3. Apply the $ \frac{M}{EI} $ diagram as loading on the conjugate beam, paying close attention to the magnitude and direction. The negative portion of the $ \frac{M}{EI} $ diagram is applied as a downward force and the positive portion of the $ \frac{M}{EI} $ diagram is applied as an upward force.
  4. Solve the support reactions on the conjugate beam. For a detailed explanation of how this is achieved, see Calculation of Support Reactions

Once the conjugate beam with its loading has been determined, any slope and/or deflection at any point on the real beam can now be determined. There are two different methods of achieving this.

Method 1
Draw the slope and deflection diagram of the curvature loading on the conjugate beam. These diagrams are drawn similar to shear and moment diagrams. The slope diagram is the integral of the curvature diagram and the deflection diagram is the integral of the slope diagram. Once these have been found, the slope and deflection can be found at any point.
Method 2
Find the internal shear and moment at the point in question on the conjugate beam. Because of the relationship between the load-shear-bending moment and curvature-slope-deflection, the internal shears and moments calculated on the conjugate beam are the slopes and deflection respectfully on the real beam.


Find the slope and deflection of point A in Figure (a) using Method 1. The beam is aluminium therefore: E = 70 GPa and I = 90 x 106 mm4.

Figure a.PNG

As stated in the Method of Analysis, the first step is to solve the support reactions. As the beam has a hinge, it can be separated into two section: section 1-A and section A-2.

By first looking at section A-2, the vertical reaction can be found by taking a moment at A, with the counterclockwise direction as the positive direction.

$ \sum M_a = 0 $

$ F_2\times5 - 20\times4 = 0 $

$ F_2 = 16 kN $

Looking at the entire structure: by summing the forces in the y-direction, $ F_1 $ can be found; by taking the moment at Support 1, $ M_1 $ can be found.

$ \sum F_y = 0 $

$ -10 - 20 + 16 + F_1 = 0 $

$ F_1 = 14 kN $

$ \sum M_1 = 0 $

$ -10\times3 - 20\times8.5 = F_2\times9.5 - M_1 $

$ M_1 = - 48 kNm $

The completed diagram of the support reactions as well as the shear and curvature diagram can be found below in Figure (b), (c) and (d) respectively. For the method on how the shear and curvature diagram was calculated, refer to Beam Analysis.

Figure bcd.PNG

The deflected shape in Figure (e) below shows the slope and deflection for point A. Because there is a hinge at A, the slope will be discontinous thus it must be found on the left and right side of A.

Figure e.PNG

Figure (f) shows the imaginary beam with the conjugate supports. The fixed end becomes a free end, the internal hinge becomes a fixed hinge and the hinge becomes a roller. Furthermore, the curvature diagram of the real beam is applied as loading on the conjugate beam. The negative portion is applied as a negative load and vice versa.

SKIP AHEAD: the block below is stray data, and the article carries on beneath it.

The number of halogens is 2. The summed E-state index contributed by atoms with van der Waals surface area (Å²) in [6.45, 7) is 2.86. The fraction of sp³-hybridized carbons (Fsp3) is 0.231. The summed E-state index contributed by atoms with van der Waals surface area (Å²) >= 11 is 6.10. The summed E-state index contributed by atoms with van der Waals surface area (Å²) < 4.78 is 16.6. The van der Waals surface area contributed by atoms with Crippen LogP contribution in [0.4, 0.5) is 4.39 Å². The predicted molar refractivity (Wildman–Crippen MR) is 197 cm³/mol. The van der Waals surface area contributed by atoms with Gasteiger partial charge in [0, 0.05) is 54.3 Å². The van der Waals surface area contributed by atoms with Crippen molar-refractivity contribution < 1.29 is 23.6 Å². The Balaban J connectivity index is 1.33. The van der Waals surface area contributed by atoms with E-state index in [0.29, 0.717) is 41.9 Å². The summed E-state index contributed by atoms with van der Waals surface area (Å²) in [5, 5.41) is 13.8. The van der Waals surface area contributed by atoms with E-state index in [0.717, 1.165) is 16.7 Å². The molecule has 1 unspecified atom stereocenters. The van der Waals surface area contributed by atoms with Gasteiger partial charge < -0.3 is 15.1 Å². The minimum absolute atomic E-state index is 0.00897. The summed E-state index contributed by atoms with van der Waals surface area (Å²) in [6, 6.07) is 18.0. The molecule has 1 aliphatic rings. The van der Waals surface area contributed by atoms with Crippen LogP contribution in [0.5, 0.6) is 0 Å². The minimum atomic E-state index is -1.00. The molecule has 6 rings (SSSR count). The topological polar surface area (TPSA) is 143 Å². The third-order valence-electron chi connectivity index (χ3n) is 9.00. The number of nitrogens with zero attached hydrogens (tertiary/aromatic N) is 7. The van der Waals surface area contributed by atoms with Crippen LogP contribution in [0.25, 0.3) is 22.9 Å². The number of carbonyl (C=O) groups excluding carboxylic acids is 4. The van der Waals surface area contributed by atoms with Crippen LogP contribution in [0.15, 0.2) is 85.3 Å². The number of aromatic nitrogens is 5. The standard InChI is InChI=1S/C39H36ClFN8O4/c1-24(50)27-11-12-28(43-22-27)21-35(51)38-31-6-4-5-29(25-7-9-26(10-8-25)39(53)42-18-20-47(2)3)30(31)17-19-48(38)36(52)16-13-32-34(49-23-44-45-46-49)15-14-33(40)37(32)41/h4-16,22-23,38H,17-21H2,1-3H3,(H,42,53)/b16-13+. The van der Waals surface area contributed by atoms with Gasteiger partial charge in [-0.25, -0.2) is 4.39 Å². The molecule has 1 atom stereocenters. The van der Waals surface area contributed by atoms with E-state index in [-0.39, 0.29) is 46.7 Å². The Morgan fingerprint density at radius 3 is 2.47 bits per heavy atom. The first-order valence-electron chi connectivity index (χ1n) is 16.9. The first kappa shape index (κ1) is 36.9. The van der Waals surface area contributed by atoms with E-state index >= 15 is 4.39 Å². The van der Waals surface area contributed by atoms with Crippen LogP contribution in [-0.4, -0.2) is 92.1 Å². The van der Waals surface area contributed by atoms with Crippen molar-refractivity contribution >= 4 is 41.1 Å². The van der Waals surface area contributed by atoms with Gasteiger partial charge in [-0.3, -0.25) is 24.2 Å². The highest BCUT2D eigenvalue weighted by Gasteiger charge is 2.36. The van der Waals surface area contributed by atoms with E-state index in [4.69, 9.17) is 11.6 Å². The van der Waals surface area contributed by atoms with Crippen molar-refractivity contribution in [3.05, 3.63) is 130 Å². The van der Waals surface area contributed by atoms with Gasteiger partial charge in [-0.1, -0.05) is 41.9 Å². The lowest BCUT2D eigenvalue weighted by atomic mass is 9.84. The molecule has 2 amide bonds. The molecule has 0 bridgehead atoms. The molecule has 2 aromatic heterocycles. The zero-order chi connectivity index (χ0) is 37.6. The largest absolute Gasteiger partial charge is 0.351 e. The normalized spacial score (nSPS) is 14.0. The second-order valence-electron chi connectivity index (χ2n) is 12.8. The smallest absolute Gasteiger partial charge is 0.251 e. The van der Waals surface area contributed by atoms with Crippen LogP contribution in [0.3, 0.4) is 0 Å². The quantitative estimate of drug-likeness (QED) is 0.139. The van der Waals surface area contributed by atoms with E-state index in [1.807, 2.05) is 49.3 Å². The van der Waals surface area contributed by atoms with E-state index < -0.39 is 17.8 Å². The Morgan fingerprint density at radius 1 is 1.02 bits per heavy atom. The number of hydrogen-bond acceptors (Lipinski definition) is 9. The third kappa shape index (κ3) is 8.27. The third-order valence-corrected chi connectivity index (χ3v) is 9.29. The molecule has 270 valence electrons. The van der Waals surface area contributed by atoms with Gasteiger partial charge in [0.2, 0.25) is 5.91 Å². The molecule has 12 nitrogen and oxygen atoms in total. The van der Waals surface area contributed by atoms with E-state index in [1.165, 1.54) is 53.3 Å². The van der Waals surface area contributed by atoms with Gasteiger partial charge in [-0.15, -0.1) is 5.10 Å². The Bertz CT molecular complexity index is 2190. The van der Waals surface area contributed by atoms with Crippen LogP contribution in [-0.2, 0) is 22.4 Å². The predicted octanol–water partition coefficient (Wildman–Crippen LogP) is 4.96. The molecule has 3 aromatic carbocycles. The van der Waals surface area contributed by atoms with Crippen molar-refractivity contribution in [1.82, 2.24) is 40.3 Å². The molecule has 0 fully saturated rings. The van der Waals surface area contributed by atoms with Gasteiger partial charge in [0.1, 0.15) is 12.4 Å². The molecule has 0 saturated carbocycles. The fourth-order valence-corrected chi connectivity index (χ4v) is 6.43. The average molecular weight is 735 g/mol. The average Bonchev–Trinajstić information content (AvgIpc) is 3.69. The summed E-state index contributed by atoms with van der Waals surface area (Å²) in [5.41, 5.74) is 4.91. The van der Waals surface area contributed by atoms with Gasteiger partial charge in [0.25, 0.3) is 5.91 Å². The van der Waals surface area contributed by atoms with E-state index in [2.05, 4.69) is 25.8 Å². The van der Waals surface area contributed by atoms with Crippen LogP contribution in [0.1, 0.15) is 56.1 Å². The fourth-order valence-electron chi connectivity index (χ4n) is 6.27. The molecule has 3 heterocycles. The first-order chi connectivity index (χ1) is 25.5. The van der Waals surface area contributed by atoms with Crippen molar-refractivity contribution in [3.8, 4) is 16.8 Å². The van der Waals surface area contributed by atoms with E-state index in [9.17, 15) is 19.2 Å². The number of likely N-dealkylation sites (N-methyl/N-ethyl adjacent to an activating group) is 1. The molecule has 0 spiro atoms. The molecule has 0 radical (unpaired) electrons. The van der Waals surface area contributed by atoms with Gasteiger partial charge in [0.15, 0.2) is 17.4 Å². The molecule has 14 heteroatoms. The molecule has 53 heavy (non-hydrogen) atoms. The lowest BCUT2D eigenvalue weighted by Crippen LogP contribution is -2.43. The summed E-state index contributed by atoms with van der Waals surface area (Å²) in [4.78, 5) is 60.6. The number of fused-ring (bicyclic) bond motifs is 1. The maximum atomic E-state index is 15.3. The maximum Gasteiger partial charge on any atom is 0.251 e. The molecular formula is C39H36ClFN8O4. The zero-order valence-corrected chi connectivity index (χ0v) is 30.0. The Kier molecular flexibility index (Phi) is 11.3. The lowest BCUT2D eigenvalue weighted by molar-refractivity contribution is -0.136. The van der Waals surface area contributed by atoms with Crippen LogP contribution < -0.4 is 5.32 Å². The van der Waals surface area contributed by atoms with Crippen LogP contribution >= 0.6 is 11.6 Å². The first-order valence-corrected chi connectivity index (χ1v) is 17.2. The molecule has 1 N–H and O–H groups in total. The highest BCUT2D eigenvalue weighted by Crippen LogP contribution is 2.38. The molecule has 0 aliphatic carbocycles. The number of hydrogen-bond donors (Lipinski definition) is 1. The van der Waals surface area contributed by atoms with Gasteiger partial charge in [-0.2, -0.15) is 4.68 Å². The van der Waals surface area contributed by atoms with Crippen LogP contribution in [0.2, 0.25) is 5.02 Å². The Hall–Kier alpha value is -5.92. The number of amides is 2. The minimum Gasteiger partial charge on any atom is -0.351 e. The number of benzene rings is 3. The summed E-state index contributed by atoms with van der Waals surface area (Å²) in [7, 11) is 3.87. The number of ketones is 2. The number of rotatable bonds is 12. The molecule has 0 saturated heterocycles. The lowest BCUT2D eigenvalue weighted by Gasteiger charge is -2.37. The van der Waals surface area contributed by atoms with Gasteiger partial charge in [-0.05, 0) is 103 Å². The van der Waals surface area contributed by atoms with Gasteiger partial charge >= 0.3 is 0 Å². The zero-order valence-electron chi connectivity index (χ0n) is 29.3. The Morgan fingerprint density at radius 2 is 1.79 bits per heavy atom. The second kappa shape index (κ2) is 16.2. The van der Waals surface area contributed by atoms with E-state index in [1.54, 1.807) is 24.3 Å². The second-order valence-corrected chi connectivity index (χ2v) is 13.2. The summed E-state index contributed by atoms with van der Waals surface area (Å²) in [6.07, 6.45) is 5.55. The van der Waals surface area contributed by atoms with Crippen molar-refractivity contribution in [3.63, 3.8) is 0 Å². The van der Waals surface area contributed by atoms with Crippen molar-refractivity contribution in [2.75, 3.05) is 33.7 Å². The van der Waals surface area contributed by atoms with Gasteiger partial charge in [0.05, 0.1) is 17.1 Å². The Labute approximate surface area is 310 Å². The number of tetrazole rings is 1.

Figure f.PNG

Figure (g) below shows the imaginary beam with the conjugate supports. The fixed end becomes a free end, the internal hinge becomes a fixed pin support and the hinge support becomes a roller to make the structure statically determinate. Figure (h) and (i) show the slope and deflection diagram for the conjugate beam.

The support reactions for the conjugate beam are calculated using methods described in Calculation of Support Reactions. From this, the slope and deflection diagrams (Figure (h) and (i)) can be found using Beam Analysis.

The following equations in Table 3 below were used to determine key values on seen in Figure (h) and (i). The equation of each different loading pattern on the conjugate beam (Figure (g)) was determined - by simply using a $ y = mx + b $ approach - and then integrated once for the slope diagram and a twice for the displacement diagram.

Table 3: Intermediate equations
Distance along beam Slope equation Displacement equation
$ 0\leq x \leq3\ $ $ \theta=7x^{2}-48x $ $ y=2.33x^{3}-24x^{2} $
$ 3\leq x \leq4.5\\ where \ p=x-3 \\ therefore \ 0\leq p \leq1.5 $ $ \theta=2p^{2}-6p $ $ y=\frac{2}{3}p^{3}-3p^{2} $
$ 4.5\leq x \leq8.5 \\ where \ p=x-4.5 \\ therefore \ 0\leq p \leq4 $ $ \theta=2p^{2} $ $ y=\frac{2}{3}p^{3} $
$ 8.5\leq x \leq9.5\\ where \ p=x-8.5 \\therefore \ 0\leq p \leq1 $ $ \theta=-8p^{2}+16p $ $ y=-2.67p^{3}+8p^{2} $

Figure ghi.PNG

To determine the slope and deflection at point A, the slope and deflection diagrams are used. Since the slope at point A is discontinuous, it must be found on both the left and right side of A. So by looking at Figure (h), the slope at A is $ \frac{85.5}{EI} $ and $ \frac{39.8}{EI} $. Once divided by EI, the slopes can be found.

$ \theta _{L}= \frac{+85.5 \ kN\cdot m^{2}}{EI} = \frac{85.5 \ kNm^{2}}{(70 \times \ 10^{6} \ kN/m^{2})(90 \times \ 10^{-6} \ m^{4}) } = 0.01357 \ rad = 0.77758 ^{\circ} = 0.78^{\circ} $ ~ANS

$ \theta _{R}= \frac{+39.8 \ kN\cdot m^{2}}{EI} =\frac{39.8 \ kN\cdot m^{2}}{(70 \times \ 10^{6} \ kN/m^{2})(90 \times \ 10^{-6} \ m^{4}) } = 0.0063 \ rad = 0.36^{\circ} $ ~ANS

Since the deflection is continuous for point A, it can be directly taken as $ \frac{-279}{EI} $ from Figure (i). Once divided by EI, the deflection can be found.

$ y_{A} = \frac{-279 \ kN\cdot m^{3}}{EI} =\frac{-279 \ kN\cdot m^{3}}{(70 \times \ 10^{6} \ kN/m^{2})(90 \times \ 10^{-6} \ m^{4}) } = 0.04428 \ m = 44.3 \ mm $ ~ANS

For a more complex example, check out Professor Erochko's video on YouTube

Note: All the images in the example were made by [5]


  1. "conjugate." Merriam-Webster, 2013. Web. 23 November 2013..
  2. H. M. Westergaard, “Deflections of Beams by the Conjugate Beam Method,” Journal of the Western Society of Engineers, Vol. XXVI, No. 11, 1921, pp. 369-396.
  3. 3.0 3.1 3.2 3.3 3.4 Kassimali, A. (2011). Structural Analysis: SI Edition (4th ed.). Stamford, CT: Cengage Learning.
  4. 4.0 4.1 Int. J. Engng. Ed., Vol. 26, No. 6, pp. 1422-1427, 2010.
  5. 5.00 5.01 5.02 5.03 5.04 5.05 5.06 5.07 5.08 5.09 5.10 5.11 5.12 Bennet, I., Student, Carleton University, 2013